Ah, what an interesting time to be involved in the games industry. So many brilliant creators pushing the boundaries of what you can do with pixels and programs. Oh no wait! Someone on Radio Four has just dismissed it all as “not serious enough… a marketing tool for kids”. As something engaged with “unthinkingly… obsessively… like a drug. Oh wow. Oh wowee.

Better pack it all up people, stop it. We’re done here. No more video games, just give everything to Activision and go get a ‘real’ job.

The person in question is art critic Sarah Kent, the show: Today. For those of you who may not have BBC Radio 4 immediately available imagine a long, comforting fart, perhaps after an over-rich sunday roast. That’s basically what Radio 4 is. I’ve listened to it and enjoyed in the past but seriously, the best that can be said of it – apart from the occasional comedy program – is that it’s awfully… nice.

Anyway, a lot of people got justifiably upset when this aired and even though the show had Alex Evans, Technical Director at, and Co-Founder of, Media Molecule (they made the marketing tools LittleBigPlanet and Tearaway) attempting to balance the argument out because he had actually played more than one video game, just ouch, Sarah. Ouch.

If you want to listen to the whole – five minute – debate here starting at 2:50:21. If you’re the kind of person who’s reading this article then I’m pretty sure listening to it will make you pretty bloody angry. It certainly riled me up enough to write this about it.

I think it’s the ignorance that makes Kent’s statements all the more galling. She’s obviously hardly even bothered to research the media she’s damning, saying things like games have “no self-reflection”. Perhaps it’s just because those games are small-time arthouse affairs which only the most diehard of video game buffs will have heard of. I’m now just going to whisper the word Bioshock sweetly into the ether and leave it at that single example of many. Spec Ops: The Line. Ahem. Sorry. That one just popped out.

I could spend a while correcting the wrongness of many of Kent’s words, however this has been addressed much more adroitly that I could by Keith Stuart in this article  – it’s from a little known publication known as The Guardian and, you know, I guessed they needed the signal boost – also at least I’m talking about someone who isn’t Jim Sterling for once, (but seriously though, he’s rad. (Damn (more brackets please))).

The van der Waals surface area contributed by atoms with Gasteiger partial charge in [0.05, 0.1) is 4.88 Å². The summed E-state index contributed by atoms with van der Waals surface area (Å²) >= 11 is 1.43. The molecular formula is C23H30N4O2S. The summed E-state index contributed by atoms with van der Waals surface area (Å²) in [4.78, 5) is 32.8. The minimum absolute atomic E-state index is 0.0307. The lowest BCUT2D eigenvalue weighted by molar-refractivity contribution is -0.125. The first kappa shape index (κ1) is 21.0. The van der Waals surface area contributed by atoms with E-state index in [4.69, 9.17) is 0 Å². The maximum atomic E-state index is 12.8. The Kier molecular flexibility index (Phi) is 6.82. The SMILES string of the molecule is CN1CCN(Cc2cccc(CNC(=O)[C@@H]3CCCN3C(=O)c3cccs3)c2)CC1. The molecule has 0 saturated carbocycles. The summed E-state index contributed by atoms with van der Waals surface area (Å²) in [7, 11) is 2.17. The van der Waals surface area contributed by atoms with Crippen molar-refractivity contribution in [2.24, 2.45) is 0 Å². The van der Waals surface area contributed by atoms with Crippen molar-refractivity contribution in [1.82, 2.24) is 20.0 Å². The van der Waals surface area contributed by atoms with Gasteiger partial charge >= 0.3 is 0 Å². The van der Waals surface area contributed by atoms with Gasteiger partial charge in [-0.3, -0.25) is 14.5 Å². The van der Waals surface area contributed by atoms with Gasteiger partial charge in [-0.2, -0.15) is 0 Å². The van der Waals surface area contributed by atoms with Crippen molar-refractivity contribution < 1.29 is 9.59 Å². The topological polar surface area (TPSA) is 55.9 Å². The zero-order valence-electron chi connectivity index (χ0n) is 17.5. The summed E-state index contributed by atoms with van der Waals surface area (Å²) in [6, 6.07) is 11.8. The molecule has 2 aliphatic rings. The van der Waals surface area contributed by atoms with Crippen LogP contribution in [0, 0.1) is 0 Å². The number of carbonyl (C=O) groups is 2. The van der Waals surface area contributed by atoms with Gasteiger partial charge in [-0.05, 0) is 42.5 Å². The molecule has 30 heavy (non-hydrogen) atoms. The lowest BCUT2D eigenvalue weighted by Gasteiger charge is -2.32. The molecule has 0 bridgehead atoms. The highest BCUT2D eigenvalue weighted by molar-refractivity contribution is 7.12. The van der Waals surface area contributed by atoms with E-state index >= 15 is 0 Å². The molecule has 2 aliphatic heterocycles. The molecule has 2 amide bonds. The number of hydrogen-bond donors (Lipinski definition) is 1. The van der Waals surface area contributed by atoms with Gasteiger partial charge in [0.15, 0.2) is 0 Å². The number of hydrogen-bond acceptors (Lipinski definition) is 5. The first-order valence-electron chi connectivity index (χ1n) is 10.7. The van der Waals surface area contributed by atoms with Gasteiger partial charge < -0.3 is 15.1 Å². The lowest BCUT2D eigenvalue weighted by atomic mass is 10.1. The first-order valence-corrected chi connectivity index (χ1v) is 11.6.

What I’m going to talk about is why we care about what some art critic thinks. I could pretend I don’t care, but I obviously do. If I didn’t I wouldn’t be writing this. All the people who this annoyed care, Keith Stuart cares. Yet it’s just one person who obviously doesn’t know what they’re talking about mouthing off because of a deep-seated mistrust of something that might challenge their narrow view of art. So far, so much pointless bluster, what can we do about it?

Attack. Not personally, only arseholes do that and no-one deserves that. What people can do is attack creatively. Prove Kent wrong. Make too much excellent stuff for her to ignore. Use the ignorance of people like Kent to fire up the desire to create. Eventually video games will be recognised as art, but it won’t be by engaging with people who don’t want to listen. Just generate amazing things and they’ll realise how wrong they are on their own.

About The Author


Ben is pretty damned nerdy. If he isn't playing video games, then he's probably rolling some dice to hit goblins and thugs or designing, running and crewing a host of LARP systems. He lives in Brighton, because it's nice there. You can follow him on twitter @benrlmeredith

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  • I don’t know if I want games to be more artsy, but I wouldn’t mind if they would at least try to be smarter and more clever. Not necessarily actually smart, but try to appeal to people who want to be smarter, think of themselves as smart or smarty pants. Dumbing down is everywhere in games, it’s a medium where there are only the movie equivalent of failed blockbusters and book equivalent of head splitting YA fiction. I think this was Roger Ebert’s real hurdle with games too. It’s a desolate void when held up to every other medium (of course it is the youngest of the bunch, but I don’t know if I’d call it a much younger sibling. In fairness computers are very complicated, and there is no real bridge yet between the technical and artistic performance sides, and while the same can be said for film, the film industry at least appears to have done a much better job of giving the fresh faces a lot more freedom and money to prove themselves before being marched into the blockbuster money-maker circuit once they do (payback time))